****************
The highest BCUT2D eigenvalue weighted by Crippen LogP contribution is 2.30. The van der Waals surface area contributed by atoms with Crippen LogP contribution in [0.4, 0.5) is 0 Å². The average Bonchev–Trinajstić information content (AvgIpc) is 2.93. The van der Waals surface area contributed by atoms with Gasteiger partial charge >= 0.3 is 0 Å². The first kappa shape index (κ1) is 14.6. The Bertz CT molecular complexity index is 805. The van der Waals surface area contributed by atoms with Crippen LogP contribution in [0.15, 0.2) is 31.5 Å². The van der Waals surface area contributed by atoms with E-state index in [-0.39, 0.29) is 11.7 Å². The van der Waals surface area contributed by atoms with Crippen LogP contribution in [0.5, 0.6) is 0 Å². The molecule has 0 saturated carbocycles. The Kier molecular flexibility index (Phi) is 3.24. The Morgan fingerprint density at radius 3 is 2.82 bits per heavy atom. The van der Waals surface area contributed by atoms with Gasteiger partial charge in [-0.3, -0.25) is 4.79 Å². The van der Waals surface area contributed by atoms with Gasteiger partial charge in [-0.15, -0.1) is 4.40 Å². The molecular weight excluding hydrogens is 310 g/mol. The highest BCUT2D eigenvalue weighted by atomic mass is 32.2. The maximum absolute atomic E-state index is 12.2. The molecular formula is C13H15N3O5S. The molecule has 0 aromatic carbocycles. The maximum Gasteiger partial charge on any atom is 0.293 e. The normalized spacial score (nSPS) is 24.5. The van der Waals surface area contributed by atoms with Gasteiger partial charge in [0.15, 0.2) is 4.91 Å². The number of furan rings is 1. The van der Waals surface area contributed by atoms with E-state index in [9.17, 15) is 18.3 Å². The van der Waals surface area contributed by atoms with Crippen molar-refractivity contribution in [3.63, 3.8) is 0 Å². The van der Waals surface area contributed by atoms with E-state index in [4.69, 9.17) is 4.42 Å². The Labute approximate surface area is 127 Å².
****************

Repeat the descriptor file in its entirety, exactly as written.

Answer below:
The highest BCUT2D eigenvalue weighted by Crippen LogP contribution is 2.30. The van der Waals surface area contributed by atoms with Crippen LogP contribution in [0.4, 0.5) is 0 Å². The average Bonchev–Trinajstić information content (AvgIpc) is 2.93. The van der Waals surface area contributed by atoms with Gasteiger partial charge >= 0.3 is 0 Å². The first kappa shape index (κ1) is 14.6. The Bertz CT molecular complexity index is 805. The van der Waals surface area contributed by atoms with Crippen LogP contribution in [0.15, 0.2) is 31.5 Å². The van der Waals surface area contributed by atoms with E-state index in [-0.39, 0.29) is 11.7 Å². The van der Waals surface area contributed by atoms with Crippen LogP contribution in [0.5, 0.6) is 0 Å². The molecule has 0 saturated carbocycles. The Kier molecular flexibility index (Phi) is 3.24. The Morgan fingerprint density at radius 3 is 2.82 bits per heavy atom. The van der Waals surface area contributed by atoms with Gasteiger partial charge in [-0.3, -0.25) is 4.79 Å². The van der Waals surface area contributed by atoms with Gasteiger partial charge in [-0.15, -0.1) is 4.40 Å². The molecular weight excluding hydrogens is 310 g/mol. The highest BCUT2D eigenvalue weighted by atomic mass is 32.2. The maximum absolute atomic E-state index is 12.2. The molecular formula is C13H15N3O5S. The molecule has 0 aromatic carbocycles. The maximum Gasteiger partial charge on any atom is 0.293 e. The normalized spacial score (nSPS) is 24.5. The van der Waals surface area contributed by atoms with Gasteiger partial charge in [0.15, 0.2) is 4.91 Å². The number of furan rings is 1. The van der Waals surface area contributed by atoms with E-state index in [9.17, 15) is 18.3 Å². The van der Waals surface area contributed by atoms with Crippen molar-refractivity contribution in [3.63, 3.8) is 0 Å². The van der Waals surface area contributed by atoms with E-state index in [4.69, 9.17) is 4.42 Å². The Labute approximate surface area is 127 Å².